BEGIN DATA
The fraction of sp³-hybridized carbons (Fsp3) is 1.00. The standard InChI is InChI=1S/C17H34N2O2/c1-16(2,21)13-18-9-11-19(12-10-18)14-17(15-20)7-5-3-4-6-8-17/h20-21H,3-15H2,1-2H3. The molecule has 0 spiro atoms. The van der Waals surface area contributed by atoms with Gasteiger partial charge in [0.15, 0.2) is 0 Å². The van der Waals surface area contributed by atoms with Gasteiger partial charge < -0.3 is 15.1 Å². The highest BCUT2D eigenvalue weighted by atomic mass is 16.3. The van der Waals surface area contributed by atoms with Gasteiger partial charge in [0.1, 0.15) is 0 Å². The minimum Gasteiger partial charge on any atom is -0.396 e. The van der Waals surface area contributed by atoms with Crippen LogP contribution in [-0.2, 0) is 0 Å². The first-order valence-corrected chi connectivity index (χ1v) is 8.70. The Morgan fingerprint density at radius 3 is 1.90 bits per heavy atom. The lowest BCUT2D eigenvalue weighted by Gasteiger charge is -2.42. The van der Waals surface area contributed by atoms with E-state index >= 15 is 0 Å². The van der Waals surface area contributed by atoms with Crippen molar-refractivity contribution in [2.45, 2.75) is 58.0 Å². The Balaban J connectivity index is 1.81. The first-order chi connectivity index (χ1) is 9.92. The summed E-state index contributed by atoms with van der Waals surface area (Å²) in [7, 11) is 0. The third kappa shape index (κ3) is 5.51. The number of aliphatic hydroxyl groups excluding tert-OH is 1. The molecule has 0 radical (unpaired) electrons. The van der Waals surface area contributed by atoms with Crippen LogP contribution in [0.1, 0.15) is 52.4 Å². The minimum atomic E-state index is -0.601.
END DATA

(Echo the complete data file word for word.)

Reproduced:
The fraction of sp³-hybridized carbons (Fsp3) is 1.00. The standard InChI is InChI=1S/C17H34N2O2/c1-16(2,21)13-18-9-11-19(12-10-18)14-17(15-20)7-5-3-4-6-8-17/h20-21H,3-15H2,1-2H3. The molecule has 0 spiro atoms. The van der Waals surface area contributed by atoms with Gasteiger partial charge in [0.15, 0.2) is 0 Å². The van der Waals surface area contributed by atoms with Gasteiger partial charge < -0.3 is 15.1 Å². The highest BCUT2D eigenvalue weighted by atomic mass is 16.3. The van der Waals surface area contributed by atoms with Gasteiger partial charge in [0.1, 0.15) is 0 Å². The minimum Gasteiger partial charge on any atom is -0.396 e. The van der Waals surface area contributed by atoms with Crippen LogP contribution in [-0.2, 0) is 0 Å². The first-order valence-corrected chi connectivity index (χ1v) is 8.70. The Morgan fingerprint density at radius 3 is 1.90 bits per heavy atom. The lowest BCUT2D eigenvalue weighted by Gasteiger charge is -2.42. The van der Waals surface area contributed by atoms with E-state index >= 15 is 0 Å². The van der Waals surface area contributed by atoms with Crippen molar-refractivity contribution in [2.45, 2.75) is 58.0 Å². The Balaban J connectivity index is 1.81. The first-order chi connectivity index (χ1) is 9.92. The summed E-state index contributed by atoms with van der Waals surface area (Å²) in [7, 11) is 0. The third kappa shape index (κ3) is 5.51. The number of aliphatic hydroxyl groups excluding tert-OH is 1. The molecule has 0 radical (unpaired) electrons. The van der Waals surface area contributed by atoms with Crippen LogP contribution in [0.1, 0.15) is 52.4 Å². The minimum atomic E-state index is -0.601.